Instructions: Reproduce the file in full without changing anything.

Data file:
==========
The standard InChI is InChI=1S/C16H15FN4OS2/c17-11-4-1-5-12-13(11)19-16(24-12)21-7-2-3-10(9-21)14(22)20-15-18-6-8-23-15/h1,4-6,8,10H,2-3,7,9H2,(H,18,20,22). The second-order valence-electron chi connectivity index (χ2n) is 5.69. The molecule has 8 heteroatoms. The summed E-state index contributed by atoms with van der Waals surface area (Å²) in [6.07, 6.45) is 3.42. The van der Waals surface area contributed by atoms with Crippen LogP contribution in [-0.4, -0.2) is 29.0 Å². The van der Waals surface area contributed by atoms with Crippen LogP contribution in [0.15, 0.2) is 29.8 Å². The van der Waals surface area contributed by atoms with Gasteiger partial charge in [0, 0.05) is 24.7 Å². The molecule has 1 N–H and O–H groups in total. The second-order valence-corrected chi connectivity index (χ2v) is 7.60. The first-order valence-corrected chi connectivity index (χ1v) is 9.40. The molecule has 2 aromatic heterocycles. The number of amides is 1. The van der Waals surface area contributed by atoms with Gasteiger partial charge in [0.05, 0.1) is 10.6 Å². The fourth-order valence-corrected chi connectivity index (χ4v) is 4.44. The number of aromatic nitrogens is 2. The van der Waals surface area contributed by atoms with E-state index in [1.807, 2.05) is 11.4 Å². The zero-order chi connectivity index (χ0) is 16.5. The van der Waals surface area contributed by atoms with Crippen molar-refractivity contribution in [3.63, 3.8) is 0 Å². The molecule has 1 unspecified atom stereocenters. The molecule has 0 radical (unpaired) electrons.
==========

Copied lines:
The standard InChI is InChI=1S/C16H15FN4OS2/c17-11-4-1-5-12-13(11)19-16(24-12)21-7-2-3-10(9-21)14(22)20-15-18-6-8-23-15/h1,4-6,8,10H,2-3,7,9H2,(H,18,20,22). The second-order valence-electron chi connectivity index (χ2n) is 5.69. The molecule has 8 heteroatoms. The summed E-state index contributed by atoms with van der Waals surface area (Å²) in [6.07, 6.45) is 3.42. The van der Waals surface area contributed by atoms with Crippen LogP contribution in [-0.4, -0.2) is 29.0 Å². The van der Waals surface area contributed by atoms with Crippen LogP contribution in [0.15, 0.2) is 29.8 Å². The van der Waals surface area contributed by atoms with Gasteiger partial charge in [0, 0.05) is 24.7 Å². The molecule has 1 N–H and O–H groups in total. The second-order valence-corrected chi connectivity index (χ2v) is 7.60. The first-order valence-corrected chi connectivity index (χ1v) is 9.40. The molecule has 2 aromatic heterocycles. The number of amides is 1. The van der Waals surface area contributed by atoms with Gasteiger partial charge in [0.05, 0.1) is 10.6 Å². The fourth-order valence-corrected chi connectivity index (χ4v) is 4.44. The number of aromatic nitrogens is 2. The van der Waals surface area contributed by atoms with E-state index in [1.807, 2.05) is 11.4 Å². The zero-order chi connectivity index (χ0) is 16.5. The van der Waals surface area contributed by atoms with Crippen molar-refractivity contribution in [3.63, 3.8) is 0 Å². The molecule has 1 unspecified atom stereocenters. The molecule has 0 radical (unpaired) electrons.